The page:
At the end of the day, I think that is the framework I approach these questions through. It's not that I don't have opinions about Mary's past or the baby's paternity or any of the rest; it's that I think when I focus on those questions, I necessarily separate myself from the story the show is telling. I view these matters with a bit too much disinterest, I guess, and so I separate myself from these characters I care deeply about. I don't think of Mary as a villain, not because I'm convinced she isn't so much as because, if I acted like her being a villain would make everything okay, well, there's something off about that. Because it wouldn't for John Watson, or at least it wouldn't for me if I were in John Watson's shoes.

There's a part of me that wonders how many people are out there ambiguous to Mary's character or even looking a lot like the people wanting her to be redeemed, who are approaching this show from a similar perspective. I honestly don't know. I kind of hope so, though, and if they are I'm not sure where we fit into the Mary wars.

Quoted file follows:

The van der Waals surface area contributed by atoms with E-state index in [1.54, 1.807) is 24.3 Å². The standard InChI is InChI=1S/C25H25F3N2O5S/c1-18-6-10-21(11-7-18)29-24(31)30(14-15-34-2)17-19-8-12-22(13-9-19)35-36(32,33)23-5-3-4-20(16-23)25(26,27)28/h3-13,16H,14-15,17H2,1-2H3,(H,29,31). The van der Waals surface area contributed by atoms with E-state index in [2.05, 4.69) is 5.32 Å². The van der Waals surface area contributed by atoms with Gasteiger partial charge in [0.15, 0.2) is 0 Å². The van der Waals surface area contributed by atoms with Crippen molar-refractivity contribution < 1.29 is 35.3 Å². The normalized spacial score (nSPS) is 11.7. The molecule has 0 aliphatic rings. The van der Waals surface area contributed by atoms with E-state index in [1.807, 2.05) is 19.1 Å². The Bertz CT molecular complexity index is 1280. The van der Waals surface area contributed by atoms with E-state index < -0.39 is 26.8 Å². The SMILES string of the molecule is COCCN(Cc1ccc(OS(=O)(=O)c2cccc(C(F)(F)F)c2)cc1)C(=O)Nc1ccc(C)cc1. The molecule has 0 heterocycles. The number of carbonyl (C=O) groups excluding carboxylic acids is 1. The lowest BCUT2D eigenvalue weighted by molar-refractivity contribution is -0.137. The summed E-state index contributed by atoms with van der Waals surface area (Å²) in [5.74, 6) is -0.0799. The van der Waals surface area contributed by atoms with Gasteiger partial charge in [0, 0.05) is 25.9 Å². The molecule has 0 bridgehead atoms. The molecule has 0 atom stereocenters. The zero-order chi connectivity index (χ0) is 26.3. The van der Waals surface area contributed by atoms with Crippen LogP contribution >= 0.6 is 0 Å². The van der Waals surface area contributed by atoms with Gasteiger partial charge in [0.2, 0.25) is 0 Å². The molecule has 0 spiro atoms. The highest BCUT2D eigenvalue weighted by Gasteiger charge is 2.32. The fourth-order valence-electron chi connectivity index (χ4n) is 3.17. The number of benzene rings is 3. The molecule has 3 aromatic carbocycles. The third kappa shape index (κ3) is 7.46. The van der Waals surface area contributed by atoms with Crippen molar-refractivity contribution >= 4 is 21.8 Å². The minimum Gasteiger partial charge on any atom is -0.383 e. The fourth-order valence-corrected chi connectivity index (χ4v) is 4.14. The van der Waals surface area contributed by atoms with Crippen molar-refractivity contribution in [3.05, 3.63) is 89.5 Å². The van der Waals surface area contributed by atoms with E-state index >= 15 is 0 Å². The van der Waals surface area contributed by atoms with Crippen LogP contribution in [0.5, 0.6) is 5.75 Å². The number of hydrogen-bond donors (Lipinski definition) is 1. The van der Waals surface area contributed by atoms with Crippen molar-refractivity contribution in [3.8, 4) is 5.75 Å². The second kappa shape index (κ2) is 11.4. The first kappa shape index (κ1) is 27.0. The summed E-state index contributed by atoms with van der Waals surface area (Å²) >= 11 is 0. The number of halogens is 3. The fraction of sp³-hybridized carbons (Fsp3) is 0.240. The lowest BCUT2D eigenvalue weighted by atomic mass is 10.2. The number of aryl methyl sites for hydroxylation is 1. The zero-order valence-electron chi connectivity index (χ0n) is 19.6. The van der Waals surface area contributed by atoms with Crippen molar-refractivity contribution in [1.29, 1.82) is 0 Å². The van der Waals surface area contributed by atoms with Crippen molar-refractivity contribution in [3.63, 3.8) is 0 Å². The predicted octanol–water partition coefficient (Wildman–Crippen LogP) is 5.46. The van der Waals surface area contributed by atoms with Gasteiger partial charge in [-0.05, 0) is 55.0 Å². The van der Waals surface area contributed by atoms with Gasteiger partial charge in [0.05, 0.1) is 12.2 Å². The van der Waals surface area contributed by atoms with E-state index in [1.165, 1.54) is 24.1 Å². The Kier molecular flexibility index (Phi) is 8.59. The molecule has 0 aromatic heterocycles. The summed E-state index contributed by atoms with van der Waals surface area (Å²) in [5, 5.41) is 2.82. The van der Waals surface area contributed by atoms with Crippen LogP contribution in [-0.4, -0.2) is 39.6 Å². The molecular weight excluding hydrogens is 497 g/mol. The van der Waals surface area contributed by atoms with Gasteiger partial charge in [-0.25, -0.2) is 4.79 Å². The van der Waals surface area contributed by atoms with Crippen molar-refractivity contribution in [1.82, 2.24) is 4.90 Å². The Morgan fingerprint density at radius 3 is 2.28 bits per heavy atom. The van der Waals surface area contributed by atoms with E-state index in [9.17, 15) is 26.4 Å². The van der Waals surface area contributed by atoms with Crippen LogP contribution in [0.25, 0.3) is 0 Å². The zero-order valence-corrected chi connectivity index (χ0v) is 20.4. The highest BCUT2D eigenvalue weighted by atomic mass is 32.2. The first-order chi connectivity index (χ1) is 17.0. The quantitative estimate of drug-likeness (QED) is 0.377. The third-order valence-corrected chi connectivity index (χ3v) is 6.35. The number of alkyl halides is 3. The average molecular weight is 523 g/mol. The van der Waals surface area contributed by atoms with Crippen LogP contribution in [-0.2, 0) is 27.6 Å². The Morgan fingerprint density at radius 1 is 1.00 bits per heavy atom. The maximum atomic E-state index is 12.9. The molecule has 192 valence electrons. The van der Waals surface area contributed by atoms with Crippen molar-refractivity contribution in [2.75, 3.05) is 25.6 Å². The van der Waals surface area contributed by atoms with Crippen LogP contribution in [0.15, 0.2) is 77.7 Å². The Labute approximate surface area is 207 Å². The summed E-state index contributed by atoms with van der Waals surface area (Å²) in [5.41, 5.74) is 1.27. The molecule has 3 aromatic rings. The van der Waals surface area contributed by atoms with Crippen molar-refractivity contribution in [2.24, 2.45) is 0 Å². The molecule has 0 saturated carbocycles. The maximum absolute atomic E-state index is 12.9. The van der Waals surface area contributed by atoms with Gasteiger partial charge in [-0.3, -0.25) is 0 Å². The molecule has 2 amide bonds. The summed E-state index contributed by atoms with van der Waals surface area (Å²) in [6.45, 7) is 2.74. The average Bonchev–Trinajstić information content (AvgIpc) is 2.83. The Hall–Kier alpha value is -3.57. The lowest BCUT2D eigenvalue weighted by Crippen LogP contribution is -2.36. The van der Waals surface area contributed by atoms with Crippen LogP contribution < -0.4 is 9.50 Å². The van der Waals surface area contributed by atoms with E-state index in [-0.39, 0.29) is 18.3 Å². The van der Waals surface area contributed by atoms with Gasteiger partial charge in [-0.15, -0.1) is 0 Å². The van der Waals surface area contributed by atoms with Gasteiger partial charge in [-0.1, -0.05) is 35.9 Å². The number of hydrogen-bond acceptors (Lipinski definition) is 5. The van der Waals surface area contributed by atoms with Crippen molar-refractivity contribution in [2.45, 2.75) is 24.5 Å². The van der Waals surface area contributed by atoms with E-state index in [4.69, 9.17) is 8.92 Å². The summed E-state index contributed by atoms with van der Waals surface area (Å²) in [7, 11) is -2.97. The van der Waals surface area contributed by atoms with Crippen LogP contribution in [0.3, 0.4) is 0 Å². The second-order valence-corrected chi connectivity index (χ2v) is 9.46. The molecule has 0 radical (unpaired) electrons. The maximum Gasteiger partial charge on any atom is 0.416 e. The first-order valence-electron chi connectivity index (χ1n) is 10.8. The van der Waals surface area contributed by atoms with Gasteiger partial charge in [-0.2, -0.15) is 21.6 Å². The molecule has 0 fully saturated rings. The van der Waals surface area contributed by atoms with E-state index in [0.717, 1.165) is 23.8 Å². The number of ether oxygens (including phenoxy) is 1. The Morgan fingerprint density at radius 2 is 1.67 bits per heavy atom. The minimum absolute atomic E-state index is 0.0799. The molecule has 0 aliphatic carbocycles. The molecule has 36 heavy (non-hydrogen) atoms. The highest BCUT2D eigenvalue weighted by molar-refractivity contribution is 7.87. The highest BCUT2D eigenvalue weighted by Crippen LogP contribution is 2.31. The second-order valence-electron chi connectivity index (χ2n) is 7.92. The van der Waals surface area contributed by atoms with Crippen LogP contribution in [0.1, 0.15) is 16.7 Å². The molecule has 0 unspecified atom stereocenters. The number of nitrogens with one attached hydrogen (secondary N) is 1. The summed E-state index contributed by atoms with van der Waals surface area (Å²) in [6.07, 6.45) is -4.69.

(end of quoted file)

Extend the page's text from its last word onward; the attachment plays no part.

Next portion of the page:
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vulgarweed
Jun. 23rd, 2014 06:55 am (UTC)
I think you and I are on a similar page with this. I agree 100% that we don't have enough evidence at all, one way or another, to make a solid judgment on Mary's character or what role she'll play in the future. I feel fortunate in that I can enjoy both stories where she's a horrible villain and stories where she's redeemed and forgiven. I've called her a Schrödinger's Cat character - is she evil or good? Only way to find out is to open the box, and that choice makes the determination.